Replacement for fire-hit Derbyshire school had no internet or phone services for months

The replacement for a Derbyshire school which was destroyed in an accidental blaze has been without internet and phone services for months.

Harrington Junior School in Long Eaton was accidentally destroyed during refurbishment works on May 28.

It was replaced with a temporary school unit built out of an array of modules in August, to provide the school with a home in time for the new school year in September 2020.

However, the Local Democracy Reporting Service can now reveal that staff have been left using their own mobile data in order to access the internet for classes.

A parent who contacted the LDRS said this has held back remote learning.

With a lack of a phone line, teachers and other school staff have also had to use their own mobiles to contact parents and carers.

The school’s head teacher has said the school now finally has internet access, as of Friday, January 8. The vast majority of the 250 pupils are no longer in the temporary school unit until lockdown is eased.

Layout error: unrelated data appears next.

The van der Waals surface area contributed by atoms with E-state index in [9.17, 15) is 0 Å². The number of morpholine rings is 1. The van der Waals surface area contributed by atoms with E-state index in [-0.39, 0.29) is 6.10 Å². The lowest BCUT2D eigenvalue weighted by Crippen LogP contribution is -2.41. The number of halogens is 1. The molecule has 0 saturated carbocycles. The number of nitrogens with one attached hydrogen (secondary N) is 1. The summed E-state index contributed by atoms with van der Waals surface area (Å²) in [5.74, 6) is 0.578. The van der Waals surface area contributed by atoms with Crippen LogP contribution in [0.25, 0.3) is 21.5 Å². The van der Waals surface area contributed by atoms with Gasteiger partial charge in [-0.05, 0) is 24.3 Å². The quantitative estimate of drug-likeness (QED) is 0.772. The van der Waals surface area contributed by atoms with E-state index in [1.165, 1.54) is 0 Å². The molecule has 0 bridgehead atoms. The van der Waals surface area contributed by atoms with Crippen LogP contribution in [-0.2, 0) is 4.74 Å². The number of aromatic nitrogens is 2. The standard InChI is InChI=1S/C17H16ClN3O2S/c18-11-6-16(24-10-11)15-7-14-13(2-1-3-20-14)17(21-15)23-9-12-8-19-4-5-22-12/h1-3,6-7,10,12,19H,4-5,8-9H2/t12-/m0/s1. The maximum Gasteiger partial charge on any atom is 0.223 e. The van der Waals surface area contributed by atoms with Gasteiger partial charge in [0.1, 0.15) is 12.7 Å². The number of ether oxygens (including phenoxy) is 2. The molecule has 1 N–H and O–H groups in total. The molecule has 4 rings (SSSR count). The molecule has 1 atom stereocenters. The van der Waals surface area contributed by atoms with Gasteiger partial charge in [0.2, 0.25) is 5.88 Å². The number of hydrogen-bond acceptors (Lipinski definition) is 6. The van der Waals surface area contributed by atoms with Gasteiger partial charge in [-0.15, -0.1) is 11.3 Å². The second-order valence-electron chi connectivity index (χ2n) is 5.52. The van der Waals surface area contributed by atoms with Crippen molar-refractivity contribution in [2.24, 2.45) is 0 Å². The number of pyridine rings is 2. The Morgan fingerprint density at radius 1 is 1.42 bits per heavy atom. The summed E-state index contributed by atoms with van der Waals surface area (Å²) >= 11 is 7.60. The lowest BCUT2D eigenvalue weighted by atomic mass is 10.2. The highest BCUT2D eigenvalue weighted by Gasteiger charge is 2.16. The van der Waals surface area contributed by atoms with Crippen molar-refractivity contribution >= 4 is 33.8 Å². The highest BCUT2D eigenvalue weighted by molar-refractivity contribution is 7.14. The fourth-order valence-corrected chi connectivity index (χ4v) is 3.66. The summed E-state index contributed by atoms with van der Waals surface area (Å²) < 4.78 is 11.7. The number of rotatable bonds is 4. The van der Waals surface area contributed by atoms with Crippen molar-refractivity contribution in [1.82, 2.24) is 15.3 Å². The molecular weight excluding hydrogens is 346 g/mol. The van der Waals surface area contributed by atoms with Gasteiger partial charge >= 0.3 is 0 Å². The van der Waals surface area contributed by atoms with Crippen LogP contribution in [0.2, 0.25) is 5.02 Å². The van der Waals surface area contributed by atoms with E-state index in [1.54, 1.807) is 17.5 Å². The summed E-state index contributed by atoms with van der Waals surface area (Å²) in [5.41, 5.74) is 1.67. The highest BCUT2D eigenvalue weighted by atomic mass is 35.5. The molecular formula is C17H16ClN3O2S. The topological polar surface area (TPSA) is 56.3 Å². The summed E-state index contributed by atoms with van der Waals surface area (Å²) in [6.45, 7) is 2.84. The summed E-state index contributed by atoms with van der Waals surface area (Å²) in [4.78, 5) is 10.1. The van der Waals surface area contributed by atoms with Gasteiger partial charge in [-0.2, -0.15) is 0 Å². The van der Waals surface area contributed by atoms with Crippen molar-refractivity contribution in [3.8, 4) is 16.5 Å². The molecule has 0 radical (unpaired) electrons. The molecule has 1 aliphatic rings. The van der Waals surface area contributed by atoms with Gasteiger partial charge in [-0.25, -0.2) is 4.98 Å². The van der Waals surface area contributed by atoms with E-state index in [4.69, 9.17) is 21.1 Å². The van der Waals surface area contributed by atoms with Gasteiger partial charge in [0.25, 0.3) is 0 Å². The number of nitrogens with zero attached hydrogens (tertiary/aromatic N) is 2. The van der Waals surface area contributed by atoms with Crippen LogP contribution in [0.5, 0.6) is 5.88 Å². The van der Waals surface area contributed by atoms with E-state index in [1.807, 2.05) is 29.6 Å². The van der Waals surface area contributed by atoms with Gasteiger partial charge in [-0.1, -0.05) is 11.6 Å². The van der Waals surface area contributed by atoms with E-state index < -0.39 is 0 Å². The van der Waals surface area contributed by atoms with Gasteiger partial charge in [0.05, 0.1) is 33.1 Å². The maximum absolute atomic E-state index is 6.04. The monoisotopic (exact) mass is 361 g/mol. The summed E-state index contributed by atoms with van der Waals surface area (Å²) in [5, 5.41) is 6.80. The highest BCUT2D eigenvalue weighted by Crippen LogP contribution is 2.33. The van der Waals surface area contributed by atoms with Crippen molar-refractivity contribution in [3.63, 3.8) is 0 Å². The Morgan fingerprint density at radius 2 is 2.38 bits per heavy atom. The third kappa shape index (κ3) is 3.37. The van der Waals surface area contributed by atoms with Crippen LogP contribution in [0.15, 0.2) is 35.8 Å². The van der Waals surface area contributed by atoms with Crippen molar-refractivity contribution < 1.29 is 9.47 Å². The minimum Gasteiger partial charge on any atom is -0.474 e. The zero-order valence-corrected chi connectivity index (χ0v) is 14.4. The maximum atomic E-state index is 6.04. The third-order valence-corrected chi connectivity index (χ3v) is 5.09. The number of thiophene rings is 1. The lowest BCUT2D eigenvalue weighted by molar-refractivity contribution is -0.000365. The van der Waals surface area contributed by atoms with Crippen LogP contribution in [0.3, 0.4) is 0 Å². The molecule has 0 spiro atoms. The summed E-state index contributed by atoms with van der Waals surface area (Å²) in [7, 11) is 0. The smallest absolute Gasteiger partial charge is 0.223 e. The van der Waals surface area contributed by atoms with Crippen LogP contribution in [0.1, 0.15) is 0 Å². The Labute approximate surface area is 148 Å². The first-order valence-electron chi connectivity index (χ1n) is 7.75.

Head Rachael Wilmot said: “Getting all the technology destroyed in the fire back up and running has been a big job and we’ve done everything we can, working with our internet provider, to ensure our communications have continued, including adding a mobile phone number for everyone to use.

“All lessons are on our website every day for children to access, and we have had some good feedback from parents.

“Following the connection of our new internet service last Friday, we expect to be fully up and running in the next couple of days.

“I’d like to thank everyone for their support over these difficult last few months, including teaching and support staff, parents, carers as well as the children.”

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A spokesperson for Derbyshire County Council said: “We’ve been supporting the school following the fire which destroyed everything.

“The headteacher and staff have worked incredibly hard in difficult circumstances and we’d like to praise them for their hard work and commitment.”

Derbyshire’s chief fire officer has said that sprinklers would have saved the junior school, had they been in place.

Its temporary replacement, set to remain in place until summer 2022, also does not have sprinklers.

A permanent replacement is set to cost £5.5 million.

The council has refused to say which of its schools have sprinklers, citing a risk of arson – a claim rejected by the county’s fire chief.

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